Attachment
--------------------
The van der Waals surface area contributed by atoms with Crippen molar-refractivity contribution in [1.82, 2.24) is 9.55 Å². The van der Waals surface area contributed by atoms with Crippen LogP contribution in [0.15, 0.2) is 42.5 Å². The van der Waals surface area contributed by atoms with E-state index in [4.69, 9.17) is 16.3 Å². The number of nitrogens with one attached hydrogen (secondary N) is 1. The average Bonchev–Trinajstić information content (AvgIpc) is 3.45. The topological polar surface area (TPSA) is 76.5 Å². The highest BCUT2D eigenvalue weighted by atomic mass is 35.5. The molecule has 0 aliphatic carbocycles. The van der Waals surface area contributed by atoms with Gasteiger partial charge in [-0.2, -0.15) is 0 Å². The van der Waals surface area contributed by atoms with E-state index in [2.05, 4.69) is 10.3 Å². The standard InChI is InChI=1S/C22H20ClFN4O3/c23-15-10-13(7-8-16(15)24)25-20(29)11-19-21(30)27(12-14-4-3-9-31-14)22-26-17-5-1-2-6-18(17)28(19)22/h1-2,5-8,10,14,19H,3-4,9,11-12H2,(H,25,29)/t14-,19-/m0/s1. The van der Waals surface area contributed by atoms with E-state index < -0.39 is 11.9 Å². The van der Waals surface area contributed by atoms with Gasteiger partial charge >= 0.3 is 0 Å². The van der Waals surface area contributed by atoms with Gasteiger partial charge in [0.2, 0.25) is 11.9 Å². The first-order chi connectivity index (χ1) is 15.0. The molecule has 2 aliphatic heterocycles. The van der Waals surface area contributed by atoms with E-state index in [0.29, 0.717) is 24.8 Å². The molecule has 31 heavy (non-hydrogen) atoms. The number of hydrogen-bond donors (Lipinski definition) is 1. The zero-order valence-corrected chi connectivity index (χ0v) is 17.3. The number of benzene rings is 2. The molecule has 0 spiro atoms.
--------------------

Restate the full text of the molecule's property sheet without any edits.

The van der Waals surface area contributed by atoms with Crippen molar-refractivity contribution in [1.82, 2.24) is 9.55 Å². The van der Waals surface area contributed by atoms with Crippen LogP contribution in [0.15, 0.2) is 42.5 Å². The van der Waals surface area contributed by atoms with E-state index in [4.69, 9.17) is 16.3 Å². The number of nitrogens with one attached hydrogen (secondary N) is 1. The average Bonchev–Trinajstić information content (AvgIpc) is 3.45. The topological polar surface area (TPSA) is 76.5 Å². The highest BCUT2D eigenvalue weighted by atomic mass is 35.5. The molecule has 0 aliphatic carbocycles. The van der Waals surface area contributed by atoms with Gasteiger partial charge in [-0.2, -0.15) is 0 Å². The van der Waals surface area contributed by atoms with E-state index in [2.05, 4.69) is 10.3 Å². The standard InChI is InChI=1S/C22H20ClFN4O3/c23-15-10-13(7-8-16(15)24)25-20(29)11-19-21(30)27(12-14-4-3-9-31-14)22-26-17-5-1-2-6-18(17)28(19)22/h1-2,5-8,10,14,19H,3-4,9,11-12H2,(H,25,29)/t14-,19-/m0/s1. The van der Waals surface area contributed by atoms with E-state index < -0.39 is 11.9 Å². The van der Waals surface area contributed by atoms with Gasteiger partial charge >= 0.3 is 0 Å². The van der Waals surface area contributed by atoms with Gasteiger partial charge in [0.2, 0.25) is 11.9 Å². The first-order chi connectivity index (χ1) is 15.0. The molecule has 2 aliphatic heterocycles. The van der Waals surface area contributed by atoms with E-state index in [0.29, 0.717) is 24.8 Å². The molecule has 31 heavy (non-hydrogen) atoms. The number of hydrogen-bond donors (Lipinski definition) is 1. The zero-order valence-corrected chi connectivity index (χ0v) is 17.3. The number of benzene rings is 2. The molecule has 0 spiro atoms.